It’s interesting that as we write this on Wednesday, the Ethics Commission has just released its findings in its case against Harvard School Superintendent Thomas Jefferson and former School Committee member Paul Wormser.
The two have been found guilty on all counts.
“… The Commission found that Jefferson and Wormser circumvented established procedures, enabling Wormser to receive $30,000 from the Harvard public schools as reimbursement for the costs of his child’s private school tuition. The Commission also found that both Jefferson and Wormser failed to make required disclosures. Both were assessed civil penalties of $4,000.” The decision goes on for 16 pages (see it at nashobapub.com).
We raise this issue because next week Harvard will hold its annual town election. Among candidates on the ballot are School Committee member Stu Sklar and challenger Kirsten Wright.
We endorse Kirsten Wright. She’s a parent and a teacher who understands the needs Harvard schools should seek to fulfill. She understands the committee’s responsibility to act as liaison between the schools and the community. And she’s worked hard to earn election to this important position.
Stu Sklar, on the other hand, exhibits an attitude that is neither constructive nor respectful when it comes to the School Committee. Politics seem to be his priority.
In his commentary describing the role of the committee, he said, “Our role is clearly defined by Massachusetts law and Department of Elementary and Secondary Education regulations: hiring and evaluating the superintendent…”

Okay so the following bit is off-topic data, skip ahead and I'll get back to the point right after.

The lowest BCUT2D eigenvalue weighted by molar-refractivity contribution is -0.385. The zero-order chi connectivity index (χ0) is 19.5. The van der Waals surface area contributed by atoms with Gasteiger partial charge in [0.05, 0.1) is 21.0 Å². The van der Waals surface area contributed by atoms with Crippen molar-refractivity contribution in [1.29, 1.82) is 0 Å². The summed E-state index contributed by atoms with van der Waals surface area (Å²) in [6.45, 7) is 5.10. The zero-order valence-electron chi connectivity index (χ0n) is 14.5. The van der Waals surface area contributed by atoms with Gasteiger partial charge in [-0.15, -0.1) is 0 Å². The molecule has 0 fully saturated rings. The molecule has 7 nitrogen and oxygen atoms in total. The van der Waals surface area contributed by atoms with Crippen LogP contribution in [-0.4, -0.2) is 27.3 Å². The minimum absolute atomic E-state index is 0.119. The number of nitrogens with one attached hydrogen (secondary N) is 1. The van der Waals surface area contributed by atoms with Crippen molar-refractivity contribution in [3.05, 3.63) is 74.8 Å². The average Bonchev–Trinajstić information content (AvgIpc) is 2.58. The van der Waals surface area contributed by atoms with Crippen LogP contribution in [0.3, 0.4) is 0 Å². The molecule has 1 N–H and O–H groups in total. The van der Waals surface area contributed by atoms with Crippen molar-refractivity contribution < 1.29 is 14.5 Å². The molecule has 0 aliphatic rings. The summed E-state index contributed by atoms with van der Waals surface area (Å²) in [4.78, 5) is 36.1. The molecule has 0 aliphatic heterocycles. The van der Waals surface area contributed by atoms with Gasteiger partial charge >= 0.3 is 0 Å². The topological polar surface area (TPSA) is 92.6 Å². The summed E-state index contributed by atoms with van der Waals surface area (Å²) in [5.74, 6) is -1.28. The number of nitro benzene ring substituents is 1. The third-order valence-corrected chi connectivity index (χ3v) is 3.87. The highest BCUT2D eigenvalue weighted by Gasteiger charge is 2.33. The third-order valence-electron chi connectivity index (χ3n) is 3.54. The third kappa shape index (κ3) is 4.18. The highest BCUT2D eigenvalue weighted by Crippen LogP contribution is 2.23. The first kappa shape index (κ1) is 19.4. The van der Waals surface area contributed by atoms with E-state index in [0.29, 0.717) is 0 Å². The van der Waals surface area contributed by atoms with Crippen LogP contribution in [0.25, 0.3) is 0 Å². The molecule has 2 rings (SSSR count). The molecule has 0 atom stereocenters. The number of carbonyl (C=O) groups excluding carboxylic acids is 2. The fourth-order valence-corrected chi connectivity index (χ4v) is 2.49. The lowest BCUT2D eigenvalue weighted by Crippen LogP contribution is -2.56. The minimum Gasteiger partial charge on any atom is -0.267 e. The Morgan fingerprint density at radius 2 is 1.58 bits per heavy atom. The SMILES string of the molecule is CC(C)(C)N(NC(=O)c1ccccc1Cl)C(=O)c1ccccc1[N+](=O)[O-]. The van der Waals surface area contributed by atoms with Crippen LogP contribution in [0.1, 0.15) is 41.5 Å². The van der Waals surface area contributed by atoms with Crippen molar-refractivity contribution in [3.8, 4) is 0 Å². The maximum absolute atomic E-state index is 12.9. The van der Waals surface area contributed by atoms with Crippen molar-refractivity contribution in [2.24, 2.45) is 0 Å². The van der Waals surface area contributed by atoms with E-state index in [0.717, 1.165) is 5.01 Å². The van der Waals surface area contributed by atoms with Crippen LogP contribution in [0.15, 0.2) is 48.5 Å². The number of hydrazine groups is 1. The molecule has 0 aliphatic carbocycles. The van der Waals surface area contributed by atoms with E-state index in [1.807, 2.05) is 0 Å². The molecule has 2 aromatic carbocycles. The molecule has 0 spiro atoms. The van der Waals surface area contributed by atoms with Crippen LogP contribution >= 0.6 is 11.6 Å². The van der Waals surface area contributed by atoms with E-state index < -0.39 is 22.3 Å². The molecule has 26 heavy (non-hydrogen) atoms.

Yet despite very serious charges against the superintendent, and censure by his own community, Sklar’s evaluation was that the superintendent’s contract should be extended, that his performance review should be a glowing one.
Did he not see or did he not care that $30,000 in precious special education funds were spent unethically, behind closed doors, “circumventing established procedures.”
In either case, it’s time to clean house.
The Ethics Commission decision itself restores some faith for those who watch town politics and expect their officials to act according to law.
Whistle-blowers take a lot of heat for taking a stand, insisting that those who represent us abide by the rules. In this case, anyway, their diligence paid off.
We’ll see what happens now.